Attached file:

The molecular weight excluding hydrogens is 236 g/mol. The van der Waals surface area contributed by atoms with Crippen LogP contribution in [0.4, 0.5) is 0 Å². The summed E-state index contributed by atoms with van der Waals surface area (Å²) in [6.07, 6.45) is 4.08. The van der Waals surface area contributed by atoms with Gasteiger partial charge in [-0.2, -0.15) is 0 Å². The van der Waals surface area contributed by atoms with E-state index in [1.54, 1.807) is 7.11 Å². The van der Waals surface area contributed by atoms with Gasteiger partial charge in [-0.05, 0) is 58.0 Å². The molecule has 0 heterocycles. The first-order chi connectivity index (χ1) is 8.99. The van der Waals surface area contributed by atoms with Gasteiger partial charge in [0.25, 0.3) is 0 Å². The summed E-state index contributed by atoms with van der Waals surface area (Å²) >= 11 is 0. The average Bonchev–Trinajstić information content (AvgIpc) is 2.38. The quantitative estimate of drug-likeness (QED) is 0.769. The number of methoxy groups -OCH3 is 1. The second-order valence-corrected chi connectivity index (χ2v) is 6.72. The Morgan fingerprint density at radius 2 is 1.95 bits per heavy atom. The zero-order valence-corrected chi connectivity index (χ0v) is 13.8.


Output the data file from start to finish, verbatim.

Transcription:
The molecular weight excluding hydrogens is 236 g/mol. The van der Waals surface area contributed by atoms with Crippen LogP contribution in [0.4, 0.5) is 0 Å². The summed E-state index contributed by atoms with van der Waals surface area (Å²) in [6.07, 6.45) is 4.08. The van der Waals surface area contributed by atoms with Gasteiger partial charge in [-0.2, -0.15) is 0 Å². The van der Waals surface area contributed by atoms with E-state index in [1.54, 1.807) is 7.11 Å². The van der Waals surface area contributed by atoms with Gasteiger partial charge in [-0.05, 0) is 58.0 Å². The molecule has 0 heterocycles. The first-order chi connectivity index (χ1) is 8.99. The van der Waals surface area contributed by atoms with Gasteiger partial charge in [0.25, 0.3) is 0 Å². The summed E-state index contributed by atoms with van der Waals surface area (Å²) >= 11 is 0. The average Bonchev–Trinajstić information content (AvgIpc) is 2.38. The quantitative estimate of drug-likeness (QED) is 0.769. The number of methoxy groups -OCH3 is 1. The second-order valence-corrected chi connectivity index (χ2v) is 6.72. The Morgan fingerprint density at radius 2 is 1.95 bits per heavy atom. The zero-order valence-corrected chi connectivity index (χ0v) is 13.8.